I’m not terribly acquisitive – could be an occupational hazard – but I regret passing up a set of 6 Marcel Breuer chairs at a second-hand store in San Rafael years ago. Bent tubular steel fashioned into a continuous frame, softened by the caned seat and back. Casual yet elegant, modern yet grounded in craft techniques, nearly a perfect chair…and now someone else’s chairs! Probably in a breakfast room in Mill Valley, or a second home in Palm Springs.
Here are a few other … Read More »
I wasn’t fortunate enough to make plans to attend this years Milan Furniture Week, which just ended. I followed with envy as friends and showrooms posted pretty pictures on Instagram. I did however take the time to check out some of the newest designs unveiled recently at the San Francisco Design Center. Color, texture, precise detailing…here are a few of the trends which I observed.
Pops of Color. Fresh, vibrant yellow and green made a strong showing. Clearly the design world is taking its cue from fashion. It is refreshing to see a bright yellow chair on a grey day, but I prefer the lichen green for a cozy read. Isn’t this what we need in the foggy Bay Area?
Richness of leather. Leather is being used in warm camel and wood tones, providing a visual rhythm and tactile warmth to any room.
Texture. Materiality and texture are having a strong presence, with chunky, tactile imperfection prized. Look for wicker, rattan, brushed wood, rope and hides to compliment your home.
Elegance and precision. There is still a strong showing for elegant, clearly crafted pieces, but often done in a restrained color palette. Look for details like metal legs, wide arms, simple proportions, and … Read More »
When selecting outdoor furniture, there are so many options. It’s possible to find outdoor furniture that’s stylish and durable for all personalities, whether you want to be hip, retro, practical, modern or traditional. All you have to do is choose the one that reflects the way you want to live.
If there is a trend, it is the marriage of material performance with advances in manufacturing technology to create shapes which are lighter, sinuous and stronger. Fabrics performance has also increased, to the extent that many outdoor fabrics are now being used in family rooms and kids rooms. Fabric durability means that you don’t have to worry about kids with ice cream cones and guests with red wine. And since outdoor fabric now feel and look like indoor fabrics, you can bring the comforts of inside life outside. This is California living!
Here are a few of my favorite pieces of outdoor furniture. I love how playful, novel and modern these pieces are. I hope these inspire you to get outside and enjoy the summer.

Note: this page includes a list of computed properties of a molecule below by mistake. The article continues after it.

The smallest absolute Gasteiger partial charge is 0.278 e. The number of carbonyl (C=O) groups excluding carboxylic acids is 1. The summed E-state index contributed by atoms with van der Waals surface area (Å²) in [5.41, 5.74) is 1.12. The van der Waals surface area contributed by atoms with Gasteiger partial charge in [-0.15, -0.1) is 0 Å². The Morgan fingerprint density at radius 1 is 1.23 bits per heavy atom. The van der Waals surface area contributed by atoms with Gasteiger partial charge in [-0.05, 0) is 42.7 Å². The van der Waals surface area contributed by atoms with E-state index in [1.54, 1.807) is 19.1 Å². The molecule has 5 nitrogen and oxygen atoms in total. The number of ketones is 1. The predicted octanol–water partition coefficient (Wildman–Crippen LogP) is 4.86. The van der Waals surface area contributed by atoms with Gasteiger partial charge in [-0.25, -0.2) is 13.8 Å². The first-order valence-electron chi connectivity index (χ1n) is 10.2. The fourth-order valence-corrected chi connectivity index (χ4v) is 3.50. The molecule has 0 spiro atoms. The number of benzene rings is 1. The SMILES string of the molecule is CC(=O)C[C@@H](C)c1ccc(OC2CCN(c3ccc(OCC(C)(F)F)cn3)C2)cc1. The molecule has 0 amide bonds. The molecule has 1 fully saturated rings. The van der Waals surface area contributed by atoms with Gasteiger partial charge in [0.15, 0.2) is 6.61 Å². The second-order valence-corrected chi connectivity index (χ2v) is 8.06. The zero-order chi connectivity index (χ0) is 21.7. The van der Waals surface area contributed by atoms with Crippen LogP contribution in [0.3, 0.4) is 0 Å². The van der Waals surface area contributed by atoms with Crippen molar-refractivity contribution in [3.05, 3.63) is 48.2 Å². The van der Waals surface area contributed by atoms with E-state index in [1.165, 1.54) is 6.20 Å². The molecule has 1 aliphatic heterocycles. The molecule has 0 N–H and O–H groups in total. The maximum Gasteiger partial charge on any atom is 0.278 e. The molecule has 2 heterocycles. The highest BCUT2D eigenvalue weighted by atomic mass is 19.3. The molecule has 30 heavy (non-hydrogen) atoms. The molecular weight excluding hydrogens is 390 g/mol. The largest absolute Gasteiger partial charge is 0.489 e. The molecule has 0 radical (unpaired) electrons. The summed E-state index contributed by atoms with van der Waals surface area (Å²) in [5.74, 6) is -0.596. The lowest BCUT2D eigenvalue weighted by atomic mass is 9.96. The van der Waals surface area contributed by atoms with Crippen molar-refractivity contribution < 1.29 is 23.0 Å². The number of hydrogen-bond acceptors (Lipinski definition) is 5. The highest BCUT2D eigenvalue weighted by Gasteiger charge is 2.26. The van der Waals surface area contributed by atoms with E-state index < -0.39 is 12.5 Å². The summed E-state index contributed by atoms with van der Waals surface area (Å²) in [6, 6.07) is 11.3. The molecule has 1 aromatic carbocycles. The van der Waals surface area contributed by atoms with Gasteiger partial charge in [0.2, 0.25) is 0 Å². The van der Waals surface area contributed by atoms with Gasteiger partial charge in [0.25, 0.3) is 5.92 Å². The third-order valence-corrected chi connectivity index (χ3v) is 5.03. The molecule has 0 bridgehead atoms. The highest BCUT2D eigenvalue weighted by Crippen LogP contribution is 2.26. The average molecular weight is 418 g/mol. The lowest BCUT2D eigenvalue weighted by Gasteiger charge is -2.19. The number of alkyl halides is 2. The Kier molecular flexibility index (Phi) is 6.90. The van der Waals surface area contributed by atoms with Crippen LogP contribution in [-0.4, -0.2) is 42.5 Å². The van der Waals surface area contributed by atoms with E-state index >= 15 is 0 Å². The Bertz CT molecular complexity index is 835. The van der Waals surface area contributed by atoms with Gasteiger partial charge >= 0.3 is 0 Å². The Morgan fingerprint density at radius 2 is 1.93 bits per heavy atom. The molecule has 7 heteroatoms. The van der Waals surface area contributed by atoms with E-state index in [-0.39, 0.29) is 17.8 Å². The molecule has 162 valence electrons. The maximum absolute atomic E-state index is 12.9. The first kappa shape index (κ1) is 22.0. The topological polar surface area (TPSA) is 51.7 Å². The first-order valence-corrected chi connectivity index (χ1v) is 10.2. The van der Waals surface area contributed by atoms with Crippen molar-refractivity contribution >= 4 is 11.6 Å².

One trend in outdoor furniture is an emphasis on fun. New technology also allow for softer shapes, sharper curves and materials which are more durable.
The 70’s seem to be coming back, with furniture that feels cool, sophisticated, and sexy…ideal for the bachelors … Read More »
Dealing with storage and clutter are concerns in most of our lives. Dealing with too many clothes, collections, books, and mementos from a life well lived is the dividing line between the Minimalists, and the rest of us. Yet, while clean, well-ordered space is not only good for the psyche (i.e. I know where to find my stuff so I’m not stressed out!), but it also helps make a small space feel bigger. As such, finding a place to put that new pair of jeans, or that new tech gadget, is a great thing.
For me, the problem is books. I have lots of them. Lots! Books are stacked in bookcases, under night stands and on coffee tables. And still, I have design books that are in boxes and stacked on the floor. It’s my (or Sean’s) cross to bear. Considering that Sean and I have lived in our loft for over 2 years, we both agreed that it is time to take advantage of an awkward corner of our loft – otherwise unusable space – and have some book cases made (or find something ready-made, as Sean keeps telling me). The goal is to rid our lives of boxes and piles of books … Read More »
I had the opportunity to go preview the Fog Art + Design Fair 2015 yesterday morning. Really it was a chance for me to go see the show, have a cup of tea, snap a few pictures and write a blog post! Little more than a cheap marketing opportunity by Fog Fair, which I willingly joined. I’m a sucker, as I love many of the furniture companies and art galleries that exhibit at the fair. Art furniture, check! Top tier New York art galleries, check. Difficult art, check! As I walked around the fair with a good friend, I realized that this is the stuff which CCA alumni love: process, difficult, intellectual, not-mass-market, just like a CCA degree. To say the least, I was in my own little heaven. This is the world of design which I prefer for myself. So if you get a chance this weekend, go to Fort Mason and check out the fair. It’s not Room and Board furniture, but it is interesting arts and crafts.
Now, for the crunchy ceramics!
David Bjørngaard, January 2015